Fort Myers, known for its nature and historical estates, serves as a gateway to a stretch of islands including the Sanibel area, known for its famous shelling beaches.
A thriving city rich in history and nature, serves as gateway to a stretch of islands known for their white-sand beaches, bird life and recreational opportunities.
The city hugs the shores of the wide Caloosahatchee River, which created the town and levered its importance during the Seminole Wars. Since the early 1800s, settlers and visitors of fame and wealth came to the Fort Myers and Sanibel area, most notably light bulb inventor Thomas A. Edison, who built his home, laboratory and botanical gardens between the river and McGregor Boulevard, the town's most celebrated drive, thanks to Edison. He lined the old road with stately royal palms that remain a signature today. His contributions to the city (he also plugged Fort Myers into electricity) are celebrated on his birthday every February with the Edison Festival of Light Pageant, culminating in a nighttime parade.
Edison eventually persuaded his friend Henry Ford, of automobile fame, to purchase the house next door and both homes are open today to inform visitors of local history, along with other historic museums and sites. One of the area's most unusual historic attractions, Koreshan State Historic Site, memorializes a turn-of-the-20th-century utopian cult that brought culture to the wilderness. It is located in Estero in the vicinity of Florida's youngest state university, Florida Gulf Coast University, located in Fort Myers.
Professional theater, a sophisticated performing arts hall and two sports parks, which host the Boston Red Sox and Minnesota Twins for spring training, provide entertainment in the Fort Myers area.
Downtown is evolving into a lively night scene where clubs, coffee houses, street performers and cafes draw a young, artsy crowd. For nature lovers, parks preserve fragile habitat while providing trails for hiking, biking and paddling. Manatee Park is home to a herd of endangered Florida manatees that come to winter in its warm waters every year. Visitors can kayak among them or listen to their singing through special hydrophones.
Host to the largest population of burrowing owls in Florida, and North Fort Myers, home to the vintage Shell Factory & Nature Park, face Fort Myers on the Caloosahatchee River's northern banks. Pine Island, a long island that holds tenaciously to its deep fishing and farming heritage, hides in the Intracoastal Waters off Cape Coral. Ancient Calusa Indian mounds and a funky small-town artist village bring culture-seekers to this island that celebrates its signature crop each July at the Mango Mania festival.
Main among Fort Myers' litany of barrier islands are Fort Myers Beach, a bustling beach town priced for families; Sanibel Island, centered around its famous shelling beaches and birding mecca at J. N. "Ding" Darling National Wildlife Refuge; Captiva Island, a jumble of quirky shops and restaurants; and Bonita Beach, where the Great Calusa Blueway paddling trail begins to head north 90 miles. The Fort Myers and Sanibel area is also home to the one-of-a-kind Bailey-Matthews Shell Museum, plus a historic village and a couple of nature attractions. Its Tarpon Bay lies along the Blueway and is part of the wildlife refuge. Roseate spoonbills, bald eagles, ospreys, manatees, dolphin, sting rays, tarpon and bob cats dwell in forests and waters of the refuge.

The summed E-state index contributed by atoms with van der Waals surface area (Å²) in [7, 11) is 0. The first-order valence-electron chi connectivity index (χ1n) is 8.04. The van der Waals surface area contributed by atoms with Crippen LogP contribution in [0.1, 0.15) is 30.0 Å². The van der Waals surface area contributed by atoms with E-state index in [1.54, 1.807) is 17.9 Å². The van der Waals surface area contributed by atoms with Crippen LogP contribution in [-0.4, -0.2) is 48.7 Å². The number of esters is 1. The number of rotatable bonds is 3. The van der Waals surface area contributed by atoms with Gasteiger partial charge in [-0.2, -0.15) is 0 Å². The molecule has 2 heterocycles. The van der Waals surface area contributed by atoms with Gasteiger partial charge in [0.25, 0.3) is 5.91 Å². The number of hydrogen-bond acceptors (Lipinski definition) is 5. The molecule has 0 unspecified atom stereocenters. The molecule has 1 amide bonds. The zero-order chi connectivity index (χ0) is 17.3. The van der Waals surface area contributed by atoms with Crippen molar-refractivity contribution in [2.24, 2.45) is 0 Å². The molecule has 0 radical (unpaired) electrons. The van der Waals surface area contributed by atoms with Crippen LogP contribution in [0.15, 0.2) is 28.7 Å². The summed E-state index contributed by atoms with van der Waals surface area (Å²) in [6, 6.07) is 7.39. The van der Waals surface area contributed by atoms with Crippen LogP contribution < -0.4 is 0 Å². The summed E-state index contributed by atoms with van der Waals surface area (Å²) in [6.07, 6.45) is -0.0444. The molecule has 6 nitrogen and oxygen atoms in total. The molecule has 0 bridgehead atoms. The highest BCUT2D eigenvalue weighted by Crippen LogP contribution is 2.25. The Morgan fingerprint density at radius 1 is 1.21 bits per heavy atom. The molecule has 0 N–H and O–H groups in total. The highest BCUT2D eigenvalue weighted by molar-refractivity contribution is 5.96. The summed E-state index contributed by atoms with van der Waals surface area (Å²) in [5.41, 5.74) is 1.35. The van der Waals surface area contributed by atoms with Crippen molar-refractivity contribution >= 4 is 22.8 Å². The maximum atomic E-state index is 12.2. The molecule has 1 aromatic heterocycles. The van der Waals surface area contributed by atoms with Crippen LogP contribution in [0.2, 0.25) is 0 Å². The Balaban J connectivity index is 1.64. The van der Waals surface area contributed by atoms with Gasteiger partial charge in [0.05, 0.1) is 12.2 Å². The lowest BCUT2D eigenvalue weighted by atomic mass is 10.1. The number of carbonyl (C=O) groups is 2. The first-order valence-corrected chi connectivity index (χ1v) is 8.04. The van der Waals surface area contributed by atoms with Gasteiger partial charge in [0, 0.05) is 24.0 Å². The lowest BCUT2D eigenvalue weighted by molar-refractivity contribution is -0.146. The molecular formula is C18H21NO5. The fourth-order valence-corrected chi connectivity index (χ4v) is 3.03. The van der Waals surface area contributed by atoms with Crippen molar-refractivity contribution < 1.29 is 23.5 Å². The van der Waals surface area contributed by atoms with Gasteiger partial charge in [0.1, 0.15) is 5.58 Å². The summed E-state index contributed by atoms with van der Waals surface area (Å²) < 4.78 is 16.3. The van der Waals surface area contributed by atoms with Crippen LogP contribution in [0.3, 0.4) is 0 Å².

Besides canoeing and kayaking, the islands lure with nature boat tours, fishing and shelling charters, a sailing school, boat rentals, parasailing, sightseeing voyages, and cruises to the upper islands, reclusive and accessible only by boat. Shelling, secluded beaches, nature hikes, camping, lunching and cottage or home rentals beckon adventurers to these castaway islands and have since the days of Zane Grey, Mary Roberts Rinehart, and Hedy Lamarr. Teddy Roosevelt based his circa-1914 fishing excursion on Captiva Island, a favorite haunt also of aviator Charles Lindbergh and his wife Anne Morrow Lindbergh, who penned her Gifts From the Sea there.
With its gentle Gulf of Mexico waves, shell-strewn beaches, neighborly attitude and laid-back tempo, Fort Myers and its islands coerce a mood of creativity and inspiration. Today's tales of wily Doc Ford take their setting from the islands, written by local mystery writer Randy Wayne White. Artists from Robert Rauschenberg to the lady on Pine Island who paints postcards on coconuts have found their Muse here. No one who visits fails to be moved by what's natural.